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What Is The Difference Between Supplemental Security Income And Social Security Disability Benefits?

The Supplemental Security Income and Social Security Disability programs have many similarities, but there are several key differences between the two. However, not many people truly understand what distinguishes one from the other. While both programs provide monthly benefits to people with disabilities or other conditions, it’s important to understand how each program works and what separates them.  Successfully applying for either program requires an understanding of how they both work. Understanding the differences can also help you understand your rights in these situations.

The Basics Of Supplemental Security Income

SSI provides monthly payments to adults 65 or older, and people with disabilities who have little or no income or other resources. Both adults and children can be eligible for the Supplemental Security Income program, and there is no means test or past employment eligibility requirement. Payment amounts depend on your income, living situation and assets, among other factors.

In order to qualify, people must report their financial situation and income, as well as changes to resources and living situation, every month. The Social Security Administration designates SSI as a “last resort” source of assistance. The income regulations regarding who can qualify for this program are strict.

The Basics Of Social Security Disability

SSD provides benefits to people who are no longer able to work due to a medical disability. There are different requirements to be eligible for SSD benefits and it is only available to people who have been employed for a certain number of years. Payment amounts are based on the applicant’s previous average earnings.

In order to qualify, people must meet work-related requirements, such as proof that they can no longer work, and/or do the work they previously did, due to a medical condition. There are also certain age requirements that need to be evaluated and met. Our Whittier disability law attorneys can help you to understand all of the options that may be available to you.

What Are The Differences Between SSI And SSD?

Perhaps the most important difference between the two programs is how you qualify. SSI is safety net for those who qualify. Because SSI is funded through general taxes, people do not have to have been previously employed in order to qualify for these benefits. SSDI is a program that only previously employed people can qualify for as it is funded through Social Security taxes tied to employment.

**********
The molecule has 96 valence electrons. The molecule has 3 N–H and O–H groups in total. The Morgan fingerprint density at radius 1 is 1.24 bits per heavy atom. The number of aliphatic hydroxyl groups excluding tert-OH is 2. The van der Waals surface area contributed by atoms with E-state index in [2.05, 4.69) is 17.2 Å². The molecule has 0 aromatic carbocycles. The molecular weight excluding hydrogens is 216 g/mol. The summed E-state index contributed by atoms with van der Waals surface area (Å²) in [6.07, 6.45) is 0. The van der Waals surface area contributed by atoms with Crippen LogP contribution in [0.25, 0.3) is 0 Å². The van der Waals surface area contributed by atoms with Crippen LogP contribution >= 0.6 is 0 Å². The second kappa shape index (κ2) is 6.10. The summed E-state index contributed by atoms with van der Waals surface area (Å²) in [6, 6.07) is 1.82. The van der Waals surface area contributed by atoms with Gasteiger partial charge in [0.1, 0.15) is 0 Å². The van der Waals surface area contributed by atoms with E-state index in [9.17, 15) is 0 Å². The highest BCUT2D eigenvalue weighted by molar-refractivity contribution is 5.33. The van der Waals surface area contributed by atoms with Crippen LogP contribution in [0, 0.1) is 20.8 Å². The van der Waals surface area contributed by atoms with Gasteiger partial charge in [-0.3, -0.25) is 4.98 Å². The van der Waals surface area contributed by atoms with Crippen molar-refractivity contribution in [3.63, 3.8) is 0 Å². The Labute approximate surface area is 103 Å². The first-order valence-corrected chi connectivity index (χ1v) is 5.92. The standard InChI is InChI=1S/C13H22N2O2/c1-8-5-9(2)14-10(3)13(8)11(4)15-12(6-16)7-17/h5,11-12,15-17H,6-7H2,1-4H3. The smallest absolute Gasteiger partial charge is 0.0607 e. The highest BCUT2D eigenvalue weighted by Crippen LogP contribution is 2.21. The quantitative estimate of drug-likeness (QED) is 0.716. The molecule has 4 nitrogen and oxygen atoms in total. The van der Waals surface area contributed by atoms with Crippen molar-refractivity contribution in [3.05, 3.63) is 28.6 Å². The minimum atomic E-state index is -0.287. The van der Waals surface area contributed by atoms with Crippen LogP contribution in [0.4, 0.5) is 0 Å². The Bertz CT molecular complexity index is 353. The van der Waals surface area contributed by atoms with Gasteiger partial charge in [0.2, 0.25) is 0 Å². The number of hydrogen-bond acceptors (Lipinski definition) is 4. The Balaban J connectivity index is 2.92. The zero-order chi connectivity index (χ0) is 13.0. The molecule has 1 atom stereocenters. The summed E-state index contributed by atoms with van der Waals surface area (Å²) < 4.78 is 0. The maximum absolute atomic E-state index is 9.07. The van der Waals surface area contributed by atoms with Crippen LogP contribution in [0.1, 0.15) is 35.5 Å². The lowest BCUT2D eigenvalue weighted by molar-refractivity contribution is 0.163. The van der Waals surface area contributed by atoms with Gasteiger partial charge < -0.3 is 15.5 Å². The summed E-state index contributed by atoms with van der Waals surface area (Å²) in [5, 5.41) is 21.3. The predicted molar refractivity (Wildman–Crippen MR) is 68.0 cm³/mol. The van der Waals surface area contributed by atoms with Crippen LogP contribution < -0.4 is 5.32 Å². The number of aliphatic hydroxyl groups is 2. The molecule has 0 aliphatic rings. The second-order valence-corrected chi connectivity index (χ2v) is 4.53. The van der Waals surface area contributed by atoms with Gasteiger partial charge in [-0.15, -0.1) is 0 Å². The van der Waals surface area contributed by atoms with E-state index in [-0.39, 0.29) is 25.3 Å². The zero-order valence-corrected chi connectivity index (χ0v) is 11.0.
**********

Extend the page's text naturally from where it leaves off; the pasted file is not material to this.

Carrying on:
SSI sends monthly income to people who need it, while SSD works more like insurance, that supplements past income if someone becomes unable to continue to work.

A few other differences between the two programs are as follows:

  • SSI does not factor in your work history at all
  • Additional income and assets can lower your SSI benefits and eligibility for the program
  • You can receive SSI payments as soon as a month after application and meeting the eligibility requirements
  • SSD has a typical five-month waiting period
  • SSD is paid for through Social Security taxes
  • SSD applicants are allowed to own stocks and have other financial resources, your benefits are not affected by other assets you own

While both programs are designed to help those who need a monthly income, the key differences are important to note. The main separator is how you qualify for the program but understanding some of the other differentiators is important when evaluating your needs and situation.

Which One Fits My Situation?

If you’re seeking either SSI or SSD benefits, it’s important to have a thorough understanding of the laws and regulations associated with these programs, the application process and the eligibility requirements for both. An experienced Social Security attorney can walk you through this process and help make sure all requirements are met. We can also help you make sure you understand your rights regarding these programs, and make sure they are being upheld and fulfilled. If you are having trouble deciding between or evaluating the two programs, an attorney can also help you determine which program you qualify for and which will suit your needs best based on your situation.

Reach Out To Experienced Social Security Disability Lawyers In Whittier

You can contact one of our attorneys for help at Leland Law by calling our disability law firm in Whittier, California at 562-219-4156 and, we’ll guide you through the entire process.